I suggest that universities need to cross some ancient borders and cover some new geographical distances to create learning centres at strategic sites: strategic both in the technological sense of having the potential to make communication easier, and in the complex ethical sense of enhancing equality.

Learning centres could or should be the spatial equivalent of equity or affirmative action policies in historically established institutions; the pedagogic equivalent of electrification or road-building. But they cannot rest at being installations. They may be and should be made possible by technology, allowing students to tap a borderless world. Yet they will be as stark as our world at the moment if they do not carry a commitment to a new ethics.

Much as it challenges the methodology of conventional learning and teaching, technological capability should alter the tested ways in which we conceive of the distances between one human and another.

In South Africa we often speak of the "geography" of apartheid. We live in a country where years of political manipulation and racial segregation have created striations on physical maps, let alone political ones. Prolonged deprivation in rural areas has lead to micro-climatic changes and erosion has led to topographical alteration.

It is no accident that worldwide the fractures between rich and poor are often framed in geo-political terms - north and south, urban and rural. Distance learning in wealthier countries may well be able to rest with on ever more efficient circulation of materials, assignments and responses. In poorer places the riches of technology, even of the now seemingly archaic postal and telegraphic kind, cannot be had until some very basic services are implemented. In South Africa, 60 per cent of people are without electricity - and in the population of the world as a whole this is roughly also true.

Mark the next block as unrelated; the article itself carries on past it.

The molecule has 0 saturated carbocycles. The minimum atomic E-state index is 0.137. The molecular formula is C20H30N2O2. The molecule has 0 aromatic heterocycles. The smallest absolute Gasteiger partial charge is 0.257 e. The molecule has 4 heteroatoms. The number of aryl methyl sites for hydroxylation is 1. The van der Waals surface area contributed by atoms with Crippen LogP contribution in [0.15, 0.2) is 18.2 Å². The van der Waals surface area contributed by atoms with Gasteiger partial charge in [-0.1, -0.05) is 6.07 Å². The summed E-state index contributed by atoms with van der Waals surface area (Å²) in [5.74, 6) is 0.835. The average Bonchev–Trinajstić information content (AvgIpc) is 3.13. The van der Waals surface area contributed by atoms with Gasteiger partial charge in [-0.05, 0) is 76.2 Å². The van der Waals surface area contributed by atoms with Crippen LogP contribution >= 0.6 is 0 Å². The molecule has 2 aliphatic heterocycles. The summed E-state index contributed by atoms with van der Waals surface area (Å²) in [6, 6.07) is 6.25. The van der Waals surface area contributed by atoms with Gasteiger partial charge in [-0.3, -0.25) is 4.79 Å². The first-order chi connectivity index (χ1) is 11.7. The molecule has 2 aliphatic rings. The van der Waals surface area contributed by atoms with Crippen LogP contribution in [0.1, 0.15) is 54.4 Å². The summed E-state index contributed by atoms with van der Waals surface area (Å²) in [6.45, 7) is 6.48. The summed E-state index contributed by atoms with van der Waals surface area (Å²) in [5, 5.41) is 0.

Governments must take responsibility for the provision of electricity, adequate roads and the other services that will reach into the heart of neglected communities, distant from conventional learning institutions and unreachable by supposedly borderless technological innovation, until they have electricity. The question inevitably arises of how such centres would be funded. Learning centres cannot be add-ons to the work undertaken in universities in the countries most blighted by inequality.

Such universities - my own university is one - are, in a sense, hostage to migrations of students from poverty and violence both inside our national borders and beyond. Where so-called "foreign" students can be absorbed without any real inequity to home students, the issue is fairly simple and has been regarded by governments in general in a fairly laissez faire manner or even as an effective means to begin balancing the education budget. In many countries however, including my own, it is a highly politicised matter - politicised by virtue of a huge backlog in the higher education sector and fierce competition for places.

I would like to envisage the day when world leaders shake hands on deals that include educational resources which may be the richest source of aid that one government could possibly give to another - in the interests of both.

Either a technologically borderless world will lead to the enhancement of the elite (as the UNDP report demonstrates) or it could trigger the transformation of education and politics to the service of all citizens of this planet who ultimately share a common fate. It is by the achievement of the latter rather than the former that we in education will be judged. So far we are not doing well at all.

Brenda Gourley is vice chancellor of the University of Natal, South Africa.